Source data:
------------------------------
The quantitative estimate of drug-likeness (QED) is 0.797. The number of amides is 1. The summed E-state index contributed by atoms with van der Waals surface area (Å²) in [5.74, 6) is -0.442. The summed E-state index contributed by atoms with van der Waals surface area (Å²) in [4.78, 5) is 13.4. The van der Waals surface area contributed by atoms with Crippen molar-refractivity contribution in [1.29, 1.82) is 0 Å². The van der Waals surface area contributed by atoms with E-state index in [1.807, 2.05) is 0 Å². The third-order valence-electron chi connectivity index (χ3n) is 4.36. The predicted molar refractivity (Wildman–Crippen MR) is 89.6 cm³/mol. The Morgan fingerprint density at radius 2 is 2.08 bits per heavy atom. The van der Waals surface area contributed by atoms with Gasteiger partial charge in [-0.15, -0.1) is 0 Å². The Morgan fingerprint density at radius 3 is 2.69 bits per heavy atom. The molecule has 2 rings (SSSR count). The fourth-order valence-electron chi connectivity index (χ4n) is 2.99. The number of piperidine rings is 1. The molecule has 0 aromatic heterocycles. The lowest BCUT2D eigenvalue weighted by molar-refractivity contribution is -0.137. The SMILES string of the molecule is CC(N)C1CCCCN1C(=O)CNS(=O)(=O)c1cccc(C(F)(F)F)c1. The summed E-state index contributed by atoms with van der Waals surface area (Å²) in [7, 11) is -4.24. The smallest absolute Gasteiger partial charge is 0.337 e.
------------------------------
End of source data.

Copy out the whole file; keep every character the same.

The quantitative estimate of drug-likeness (QED) is 0.797. The number of amides is 1. The summed E-state index contributed by atoms with van der Waals surface area (Å²) in [5.74, 6) is -0.442. The summed E-state index contributed by atoms with van der Waals surface area (Å²) in [4.78, 5) is 13.4. The van der Waals surface area contributed by atoms with Crippen molar-refractivity contribution in [1.29, 1.82) is 0 Å². The van der Waals surface area contributed by atoms with E-state index in [1.807, 2.05) is 0 Å². The third-order valence-electron chi connectivity index (χ3n) is 4.36. The predicted molar refractivity (Wildman–Crippen MR) is 89.6 cm³/mol. The Morgan fingerprint density at radius 2 is 2.08 bits per heavy atom. The van der Waals surface area contributed by atoms with Gasteiger partial charge in [-0.15, -0.1) is 0 Å². The Morgan fingerprint density at radius 3 is 2.69 bits per heavy atom. The molecule has 2 rings (SSSR count). The fourth-order valence-electron chi connectivity index (χ4n) is 2.99. The number of piperidine rings is 1. The molecule has 0 aromatic heterocycles. The lowest BCUT2D eigenvalue weighted by molar-refractivity contribution is -0.137. The SMILES string of the molecule is CC(N)C1CCCCN1C(=O)CNS(=O)(=O)c1cccc(C(F)(F)F)c1. The summed E-state index contributed by atoms with van der Waals surface area (Å²) in [7, 11) is -4.24. The smallest absolute Gasteiger partial charge is 0.337 e.